Other continuing characters are obviously written and given no other depths than is required to set them up for their individual stories later in the show. Thus Bernie Casey’s Spender is written as a loose cannon worried about polluting the Martian culture before they have even left Earth and discovered the presence of any Martians, while Darren McGavin’s Parkhill is constantly dreaming of setting up his diner in the middle of nowhere.

One feels that the mini-series would have worked far better in not trying to tell The Martian Chronicles as a single six-hour, three-part drama but as a series of individual half-hour episodes along the lines of the excellent The Ray Bradbury Theater (1986-92) anthology tv series. (The Ray Bradbury Theater also notedly adapted a number of stories from The Martian ChroniclesAnd the Moon Still Be as Bright, The Third Expedition, The Martian, The Silent Towns and Usher II – and did a far better job of telling them).

The unfortunate failing of The Martian Chronicles is not Richard Matheson’s script, which could easily have worked despite the ungainly narrative structure. Rather the failing is all due to the director assigned to the project – Michael Anderson. The British-born Anderson began directing in the 1950s with big-budget films like The Dam Busters (1954) and Around the World in 80 Days (1956). However, Anderson’s run with genre films has been disastrous – see the likes of 1984 (1956), Doc Savage – The Man of Bronze (1975), Logan’s Run (1976), Bells/Murder By Phone (1981) and Millennium (1989), as well Second Time Lucky (1984), which may well be one of the worst films ever made. In all cases, these suffer from a leaden heavy-handedness and flatly literal lack of imagination upon Anderson’s part. (See below for Michael Anderson’s other genre credits).

Bernie Casey and Rock Hudson explore the Martian ruins in The Martian Chronicles (1980)
(l to r) Bernie Casey and Rock Hudson explore the Martian ruins

Anderson’s pace in the mini-series is slow moving and pedestrian. In stories like The Third Expedition, The Martian and The Long Years, his plodding hand causes the respective twist ending of each story to be tipped off well in advance. The special effects are extremely shoddy at times – the mini-series almost entirely shoots itself in the foot in the opening scene with the incredibly poor model work as a lander touches down upon the Martian surface.

It’s possible that the single worst aspect of the mini-series is some of the casting. Rock Hudson does his stolid leading man thing and is completely stiff throughout. That said, Hudson is at least serviceable. Much worse is the agonisingly painful effort at sincerity that comes in Fritz Weaver’s performance as Father Peregrine. Although the worst performance of all is the lunatically hopped-up one given by Darren McGavin. McGavin gives the impression that he had no clue what the show was about and decided to play the whole thing for maximum silliness. The most cringe-worthy moment in the entire series is surely the sight of McGavin decked out in a glitter cowboy suit that makes him look like a cross between a country-and-western singer and a used car salesman. The Off Season, McGavin’s one starring story, is not unexpectedly the worst in the show. The model effects when it comes to the race of the sandships, which make them look like decorations on a wedding cake, are downright embarrassing, and the sight of Darren McGavin on the mock-up of a sandship foredeck in his neon cowboy suit pretending to navigate by pulling ropes almost entirely kills all suspension of disbelief. Furthermore, the hero of this story is a xenophobic redneck with low intelligence – after the entire theme of The Martian Chronicles is how we fail to appreciate Mars for its beauty and culture of the mind, it seems ridiculous to be expected to have sympathy for an idiot who starts blindly shooting at the handful of remaining Martians.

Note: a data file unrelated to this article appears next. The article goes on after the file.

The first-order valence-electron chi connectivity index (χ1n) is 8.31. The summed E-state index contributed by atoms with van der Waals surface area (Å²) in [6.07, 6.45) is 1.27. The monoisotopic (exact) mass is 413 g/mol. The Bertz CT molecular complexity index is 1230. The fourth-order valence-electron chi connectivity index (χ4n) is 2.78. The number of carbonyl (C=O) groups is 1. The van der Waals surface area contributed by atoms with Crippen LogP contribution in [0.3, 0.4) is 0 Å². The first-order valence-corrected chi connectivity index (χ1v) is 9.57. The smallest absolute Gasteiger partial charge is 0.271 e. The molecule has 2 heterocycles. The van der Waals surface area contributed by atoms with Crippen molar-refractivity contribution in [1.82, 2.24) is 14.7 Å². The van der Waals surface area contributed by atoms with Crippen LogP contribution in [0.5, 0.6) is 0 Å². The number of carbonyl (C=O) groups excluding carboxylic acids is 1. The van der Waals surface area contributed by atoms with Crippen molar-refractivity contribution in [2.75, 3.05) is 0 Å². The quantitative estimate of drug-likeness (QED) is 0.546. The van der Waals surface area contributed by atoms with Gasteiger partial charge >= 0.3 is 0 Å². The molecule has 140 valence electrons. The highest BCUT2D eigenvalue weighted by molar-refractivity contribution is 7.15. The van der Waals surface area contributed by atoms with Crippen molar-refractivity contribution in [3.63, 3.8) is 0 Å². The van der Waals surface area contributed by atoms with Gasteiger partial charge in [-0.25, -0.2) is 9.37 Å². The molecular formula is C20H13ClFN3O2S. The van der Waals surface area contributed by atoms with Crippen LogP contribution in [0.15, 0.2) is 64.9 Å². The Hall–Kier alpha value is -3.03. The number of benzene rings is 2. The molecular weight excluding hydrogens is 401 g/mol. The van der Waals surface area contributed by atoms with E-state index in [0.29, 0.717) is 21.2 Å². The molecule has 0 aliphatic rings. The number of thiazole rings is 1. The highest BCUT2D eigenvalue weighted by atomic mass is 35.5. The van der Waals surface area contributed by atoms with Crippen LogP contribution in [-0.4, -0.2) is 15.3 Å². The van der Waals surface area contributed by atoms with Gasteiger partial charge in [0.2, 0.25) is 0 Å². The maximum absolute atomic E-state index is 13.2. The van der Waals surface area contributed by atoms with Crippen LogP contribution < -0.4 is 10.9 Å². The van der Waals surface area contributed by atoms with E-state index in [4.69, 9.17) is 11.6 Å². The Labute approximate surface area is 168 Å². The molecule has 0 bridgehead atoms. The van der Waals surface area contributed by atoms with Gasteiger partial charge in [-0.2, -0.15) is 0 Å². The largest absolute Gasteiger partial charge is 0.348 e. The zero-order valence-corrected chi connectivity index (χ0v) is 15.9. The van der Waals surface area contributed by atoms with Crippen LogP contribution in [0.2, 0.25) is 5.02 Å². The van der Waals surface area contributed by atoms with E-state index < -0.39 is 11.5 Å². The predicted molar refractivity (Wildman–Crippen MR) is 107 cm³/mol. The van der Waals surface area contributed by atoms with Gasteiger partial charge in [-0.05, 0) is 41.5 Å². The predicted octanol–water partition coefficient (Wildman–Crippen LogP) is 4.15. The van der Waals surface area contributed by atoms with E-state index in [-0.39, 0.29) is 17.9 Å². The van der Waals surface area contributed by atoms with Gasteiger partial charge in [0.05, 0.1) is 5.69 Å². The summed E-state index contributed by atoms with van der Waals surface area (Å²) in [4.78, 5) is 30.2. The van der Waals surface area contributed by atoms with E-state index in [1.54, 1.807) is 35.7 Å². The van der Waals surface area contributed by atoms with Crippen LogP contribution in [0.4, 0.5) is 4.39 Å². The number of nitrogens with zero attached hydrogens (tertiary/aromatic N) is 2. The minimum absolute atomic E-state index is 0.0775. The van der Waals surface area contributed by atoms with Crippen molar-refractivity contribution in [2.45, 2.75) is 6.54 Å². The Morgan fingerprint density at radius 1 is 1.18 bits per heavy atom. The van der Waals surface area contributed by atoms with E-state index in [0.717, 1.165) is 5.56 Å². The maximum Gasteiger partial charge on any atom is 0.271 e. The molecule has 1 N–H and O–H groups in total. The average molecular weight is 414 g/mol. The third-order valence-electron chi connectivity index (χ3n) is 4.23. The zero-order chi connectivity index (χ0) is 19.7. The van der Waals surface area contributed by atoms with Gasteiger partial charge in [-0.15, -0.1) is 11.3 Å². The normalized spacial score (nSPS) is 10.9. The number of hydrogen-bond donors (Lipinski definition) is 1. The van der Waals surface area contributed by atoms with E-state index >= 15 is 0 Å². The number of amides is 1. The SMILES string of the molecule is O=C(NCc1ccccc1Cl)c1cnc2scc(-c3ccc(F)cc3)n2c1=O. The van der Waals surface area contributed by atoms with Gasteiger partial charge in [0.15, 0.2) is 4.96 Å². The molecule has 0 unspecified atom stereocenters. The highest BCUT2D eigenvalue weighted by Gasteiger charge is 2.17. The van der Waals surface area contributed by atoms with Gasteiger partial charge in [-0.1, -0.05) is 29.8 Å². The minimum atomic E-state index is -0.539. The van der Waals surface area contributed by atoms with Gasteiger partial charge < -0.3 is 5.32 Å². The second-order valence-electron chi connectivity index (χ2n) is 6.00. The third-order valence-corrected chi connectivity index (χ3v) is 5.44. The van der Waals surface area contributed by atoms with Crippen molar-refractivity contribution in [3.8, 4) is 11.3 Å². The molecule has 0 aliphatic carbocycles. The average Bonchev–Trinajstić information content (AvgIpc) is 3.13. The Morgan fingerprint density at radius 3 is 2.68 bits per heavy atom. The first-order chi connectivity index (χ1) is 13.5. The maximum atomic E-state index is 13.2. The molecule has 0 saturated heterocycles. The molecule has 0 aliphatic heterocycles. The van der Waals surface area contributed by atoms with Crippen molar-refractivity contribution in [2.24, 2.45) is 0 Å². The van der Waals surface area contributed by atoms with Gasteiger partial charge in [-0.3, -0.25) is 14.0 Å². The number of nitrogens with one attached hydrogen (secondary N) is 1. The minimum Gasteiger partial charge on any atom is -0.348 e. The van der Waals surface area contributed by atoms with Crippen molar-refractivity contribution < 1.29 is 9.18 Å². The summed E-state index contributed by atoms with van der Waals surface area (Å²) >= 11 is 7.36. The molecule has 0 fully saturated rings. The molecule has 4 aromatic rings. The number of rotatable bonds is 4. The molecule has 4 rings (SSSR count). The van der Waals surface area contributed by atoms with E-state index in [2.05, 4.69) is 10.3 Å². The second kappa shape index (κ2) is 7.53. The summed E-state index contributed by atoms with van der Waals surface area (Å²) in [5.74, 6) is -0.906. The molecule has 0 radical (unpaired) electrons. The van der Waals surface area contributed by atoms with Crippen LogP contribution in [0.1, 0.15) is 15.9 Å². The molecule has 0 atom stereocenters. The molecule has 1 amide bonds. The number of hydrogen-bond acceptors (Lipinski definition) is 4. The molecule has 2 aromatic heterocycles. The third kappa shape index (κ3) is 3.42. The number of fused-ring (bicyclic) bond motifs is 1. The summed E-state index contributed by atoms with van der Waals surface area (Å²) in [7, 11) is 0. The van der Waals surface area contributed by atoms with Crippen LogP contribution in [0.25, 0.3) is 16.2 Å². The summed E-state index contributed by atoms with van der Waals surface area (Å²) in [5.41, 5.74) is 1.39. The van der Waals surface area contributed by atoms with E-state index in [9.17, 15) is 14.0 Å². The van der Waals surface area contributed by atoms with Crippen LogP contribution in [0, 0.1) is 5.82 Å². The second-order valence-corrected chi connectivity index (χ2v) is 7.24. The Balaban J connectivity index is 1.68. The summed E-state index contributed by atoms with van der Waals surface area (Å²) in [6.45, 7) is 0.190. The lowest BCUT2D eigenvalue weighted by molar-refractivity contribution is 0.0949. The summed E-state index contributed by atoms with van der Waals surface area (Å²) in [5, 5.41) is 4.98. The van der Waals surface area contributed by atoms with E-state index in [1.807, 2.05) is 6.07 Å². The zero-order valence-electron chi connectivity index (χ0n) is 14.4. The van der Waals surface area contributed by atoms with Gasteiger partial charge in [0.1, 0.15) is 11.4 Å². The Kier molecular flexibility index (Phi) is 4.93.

The other dreadful story in the show is The Silent Towns with Christopher Connelly as a lonely miner who meets the one other person left on the planet in the form of Bernadette Peters who turns out to be way less than expected. Richard Matheson at least tries to make the story work by tossing out the reasons that Ben had for fleeing from Genevieve in Bradbury’s short story – she was overweight and clingy – but the characterisation of Genevieve here is equally as sexist – she is a vain, air-headed blonde who is completely obsessed with her looks and expects to be waited on. Michael Anderson keeps overstressing her self-absorption to the point that it becomes like a screaming neon red underline and you wish someone would grab him by the collar and explain the concept of understatement. This is one story that should easily have been excised from the adaptation.

There are times that The Martian Chronicles does work in spite of Michael Anderson’s leaden hand. The series is especially good at capturing the ethereal alienness of the Martians – in bald heads with glittering gold eyes and no ears; in flowing white Grecian robes or a mask that strikingly consists of a giant V with a single eye set in the centre; the strangely fluted handguns; their crystalline houses; and the cities consisting of dolmens carved in stone balls, pyramids and wedge shapes, all shot amid the almost pure white sands of Malta. The adaptation of the opening story Ylla sets the stage well and is an almost perfect version of the story up on screen as it is, with the narrator delivering wonderfully nonchalant phrases like “Mr K heard his book,” which is the essence of good science-fiction.